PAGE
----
Koira went in for surgery at 7:45, I was called at 9 by the vet saying she was out of surgery and doing good, and picked her up at 11:30. Overall, a really quick procedure that went smoothly. Koira has some stitches in her eyelid, and is going to have them removed after ten days (which is this upcoming Saturday). In the mean time, it is antibiotics in her eye twice a day, and a cone to keep her from scratching or rubbing the eye and ripping her stitches out.
I spent this past weekend, from Thursday to Sunday, at Barn Hunt Regionals in St. Helens, OR as the official photographer.
This meant a really busy, but fun, weekend of dog sports and dog sport people. The dogs came along and stayed in the car while I photographed the event, since the drive and hours were long enough that they couldn't stay at home, and I didn't feel comfortable having someone else, even my mom, take care of Koira with her eyelid stitches and antibiotic requirements twice a day. Koira ended up wearing a combination of a classic cone and a device called a "bite-not collar" that is basically a cervical collar that prevents the dog from bending their neck very much. The combination was needed to keep Koira from rubbing her face on things, which she could do with the cone alone, or from scratching her face, which should could with the bite not collar alone. It was cumbersome and annoying to both of us, and she kept managing to pop her cone off by getting stuck up against things. Overall, though, she did just fine waiting in the car.
|One of the cute little ratties at Barn Hunt. Of course, this picture was taken in the Rat Pit area, away from the rings and away from the dogs.|
Since getting home on Sunday, I've been busy editing the photos from Regionals, trying to get everything up and available for people to purchase. Along with the normal wanting good sales because I spent a lot of time and effort to get the pictures, and believe they are good, I am hoping for good purchases from this event to help pay for Koira's back-to-back surgeries, since it wasn't cheap. But we do what we have to for our dogs.
On Friday, I got fed up with Koira's cone situation, which was horrible for both of us, and I thought that there must be a better way. I perused Google Image Search some and came across something that looked perfect, basically a face sheild for dogs. So I spent some more time locating the name of the product, finding somewhere in the US that sells them, and then debating if it was really worth it. But I took the plunge and purchased Koira an Optivisor for dogs, with the hope that this single product would be able to replace the cone and bite-not collar, and would be more comfortable for Koira to wear while her eye heals. She will need the eye protected still for at least 2-3 days after the stitches come out, to give time for the places the stitches were to heal.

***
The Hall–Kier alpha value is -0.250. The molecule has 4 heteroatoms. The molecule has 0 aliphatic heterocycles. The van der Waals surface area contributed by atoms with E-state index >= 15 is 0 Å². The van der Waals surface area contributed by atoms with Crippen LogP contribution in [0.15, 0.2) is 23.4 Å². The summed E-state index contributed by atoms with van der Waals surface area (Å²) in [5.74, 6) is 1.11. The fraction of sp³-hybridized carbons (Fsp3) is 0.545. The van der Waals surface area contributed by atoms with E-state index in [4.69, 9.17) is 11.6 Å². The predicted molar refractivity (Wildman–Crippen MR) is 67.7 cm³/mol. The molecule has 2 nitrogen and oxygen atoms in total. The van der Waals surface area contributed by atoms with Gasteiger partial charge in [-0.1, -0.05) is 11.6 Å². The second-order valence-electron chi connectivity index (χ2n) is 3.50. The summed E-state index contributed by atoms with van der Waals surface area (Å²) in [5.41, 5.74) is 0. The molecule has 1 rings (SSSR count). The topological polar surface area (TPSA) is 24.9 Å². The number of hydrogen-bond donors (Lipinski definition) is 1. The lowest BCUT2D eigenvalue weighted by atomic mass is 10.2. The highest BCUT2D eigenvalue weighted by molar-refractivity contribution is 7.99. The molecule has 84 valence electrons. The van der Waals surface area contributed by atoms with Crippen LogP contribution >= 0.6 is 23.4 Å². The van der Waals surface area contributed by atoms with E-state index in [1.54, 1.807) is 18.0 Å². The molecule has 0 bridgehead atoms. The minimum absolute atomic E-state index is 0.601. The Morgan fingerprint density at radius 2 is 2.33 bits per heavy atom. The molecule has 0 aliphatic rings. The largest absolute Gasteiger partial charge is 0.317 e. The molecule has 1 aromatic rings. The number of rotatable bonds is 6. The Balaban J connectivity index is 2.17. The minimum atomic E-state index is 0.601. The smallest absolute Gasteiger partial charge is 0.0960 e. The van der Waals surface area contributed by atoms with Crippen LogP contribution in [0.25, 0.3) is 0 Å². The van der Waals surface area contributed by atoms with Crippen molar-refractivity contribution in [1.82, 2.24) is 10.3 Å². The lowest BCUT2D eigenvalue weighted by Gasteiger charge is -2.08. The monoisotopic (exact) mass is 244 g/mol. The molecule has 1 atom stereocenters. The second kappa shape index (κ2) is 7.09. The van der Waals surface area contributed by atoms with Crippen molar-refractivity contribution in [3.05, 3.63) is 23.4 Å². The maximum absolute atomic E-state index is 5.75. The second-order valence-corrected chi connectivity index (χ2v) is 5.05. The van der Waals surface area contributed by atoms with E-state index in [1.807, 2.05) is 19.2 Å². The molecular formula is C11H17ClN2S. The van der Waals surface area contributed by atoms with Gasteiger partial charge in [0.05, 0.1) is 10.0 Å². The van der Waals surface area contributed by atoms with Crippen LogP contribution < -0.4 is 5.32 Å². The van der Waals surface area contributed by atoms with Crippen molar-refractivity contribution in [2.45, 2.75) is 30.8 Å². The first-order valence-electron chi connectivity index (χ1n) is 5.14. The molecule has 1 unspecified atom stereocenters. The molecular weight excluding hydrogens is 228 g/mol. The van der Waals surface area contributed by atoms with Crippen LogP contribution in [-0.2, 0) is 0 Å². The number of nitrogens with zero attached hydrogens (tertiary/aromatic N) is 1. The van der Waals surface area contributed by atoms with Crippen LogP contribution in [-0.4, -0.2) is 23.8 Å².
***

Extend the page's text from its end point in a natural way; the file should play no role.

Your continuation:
|Koira chewing on a toy in the yard, wearing the Optivisor to protect her eyelid stitches|
I got the Optivisor in the mail on Wednesday and put it on Koira right away. We had some initial problems with her wanting to rub her face and paw at it, so I set out for our walk with both the optivisor and her cone (but not the bite-not collar) to keep her from messing with it. By the time we got to our friend's house to pick her up for our walk, I felt comfortable taking the cone off, and Koira spent the next hour with just the optivisor on. Even on a leashed walk, I don't feel comfortable letting her have no cone or something to protect the stitches, because even just one swipe with a front foot could be enough to catch and pull out a stitch, which could cause some pretty serious issues, now and potentially long term given the placement we're talking about.
Now that Koira has been wearing the optivisor for 24 hours, I feel comfortable saying that it is so worth it. It is so much better than a cone, because she isn't running into things, she can go out the door without hitting the doorway, curl up in her round bed, get into and out of her crate, or even come up on my bed with me, all things that she couldn't do with the cone on, at least, not easily. She is still attempting to rub her face on things like the beds some, but stopped pawing to get the optivisor off. And, while I do my best to keep her from rubbing her face on things with verbal corrections and treats for leaving it alone, and physically preventing her from doing so if those don't get her to stop, I feel that it is less likely to hurt her eye or pull stitches. The inside of the optivisor is smooth plastic, afterall, so there isn't anything to catch a stitch on. As long as she isn't allowed to rub and rub and rub on it, I feel like it is not going to cause problems. The optivisor will certainly be staying in our medical supplies for future use after this. Eyelid tumors are known to recur, and who knows when I might want this thing in the future for other issues.
Plus, dogs in visors are immensely amusing, are they not?